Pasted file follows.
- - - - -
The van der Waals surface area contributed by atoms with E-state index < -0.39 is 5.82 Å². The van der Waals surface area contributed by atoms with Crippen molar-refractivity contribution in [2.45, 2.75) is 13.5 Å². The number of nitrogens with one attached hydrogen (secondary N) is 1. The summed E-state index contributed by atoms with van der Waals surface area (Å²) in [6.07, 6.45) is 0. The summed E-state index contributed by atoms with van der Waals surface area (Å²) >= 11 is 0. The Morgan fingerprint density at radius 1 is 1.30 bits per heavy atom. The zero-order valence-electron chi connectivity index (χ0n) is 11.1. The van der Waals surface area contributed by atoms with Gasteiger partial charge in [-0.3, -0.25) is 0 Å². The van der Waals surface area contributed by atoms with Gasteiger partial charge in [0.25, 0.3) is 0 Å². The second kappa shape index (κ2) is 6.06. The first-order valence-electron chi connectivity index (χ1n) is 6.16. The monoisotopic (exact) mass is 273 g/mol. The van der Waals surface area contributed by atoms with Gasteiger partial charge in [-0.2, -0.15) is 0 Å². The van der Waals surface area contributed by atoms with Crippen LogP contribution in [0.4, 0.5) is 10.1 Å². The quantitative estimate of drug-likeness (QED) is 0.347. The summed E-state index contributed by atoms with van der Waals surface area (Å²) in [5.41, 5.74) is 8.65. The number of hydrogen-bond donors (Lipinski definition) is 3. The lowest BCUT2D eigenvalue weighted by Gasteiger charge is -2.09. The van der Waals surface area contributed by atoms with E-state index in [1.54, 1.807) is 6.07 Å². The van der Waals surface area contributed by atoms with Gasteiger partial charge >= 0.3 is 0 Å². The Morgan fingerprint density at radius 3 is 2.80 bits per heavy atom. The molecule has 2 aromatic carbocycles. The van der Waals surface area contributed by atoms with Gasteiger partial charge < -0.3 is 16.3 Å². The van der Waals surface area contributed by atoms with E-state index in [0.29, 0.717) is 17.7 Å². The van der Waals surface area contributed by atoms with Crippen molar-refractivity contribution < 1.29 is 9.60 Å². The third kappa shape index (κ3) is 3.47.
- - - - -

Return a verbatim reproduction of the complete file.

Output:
The van der Waals surface area contributed by atoms with E-state index < -0.39 is 5.82 Å². The van der Waals surface area contributed by atoms with Crippen molar-refractivity contribution in [2.45, 2.75) is 13.5 Å². The number of nitrogens with one attached hydrogen (secondary N) is 1. The summed E-state index contributed by atoms with van der Waals surface area (Å²) in [6.07, 6.45) is 0. The summed E-state index contributed by atoms with van der Waals surface area (Å²) >= 11 is 0. The Morgan fingerprint density at radius 1 is 1.30 bits per heavy atom. The zero-order valence-electron chi connectivity index (χ0n) is 11.1. The van der Waals surface area contributed by atoms with Gasteiger partial charge in [-0.3, -0.25) is 0 Å². The van der Waals surface area contributed by atoms with Gasteiger partial charge in [0.25, 0.3) is 0 Å². The second kappa shape index (κ2) is 6.06. The first-order valence-electron chi connectivity index (χ1n) is 6.16. The monoisotopic (exact) mass is 273 g/mol. The van der Waals surface area contributed by atoms with Gasteiger partial charge in [-0.2, -0.15) is 0 Å². The van der Waals surface area contributed by atoms with Crippen LogP contribution in [0.4, 0.5) is 10.1 Å². The quantitative estimate of drug-likeness (QED) is 0.347. The summed E-state index contributed by atoms with van der Waals surface area (Å²) in [5.41, 5.74) is 8.65. The number of hydrogen-bond donors (Lipinski definition) is 3. The lowest BCUT2D eigenvalue weighted by Gasteiger charge is -2.09. The van der Waals surface area contributed by atoms with E-state index in [1.54, 1.807) is 6.07 Å². The van der Waals surface area contributed by atoms with Gasteiger partial charge >= 0.3 is 0 Å². The Morgan fingerprint density at radius 3 is 2.80 bits per heavy atom. The molecule has 2 aromatic carbocycles. The van der Waals surface area contributed by atoms with Gasteiger partial charge < -0.3 is 16.3 Å². The van der Waals surface area contributed by atoms with E-state index in [0.29, 0.717) is 17.7 Å². The van der Waals surface area contributed by atoms with Crippen molar-refractivity contribution < 1.29 is 9.60 Å². The third kappa shape index (κ3) is 3.47.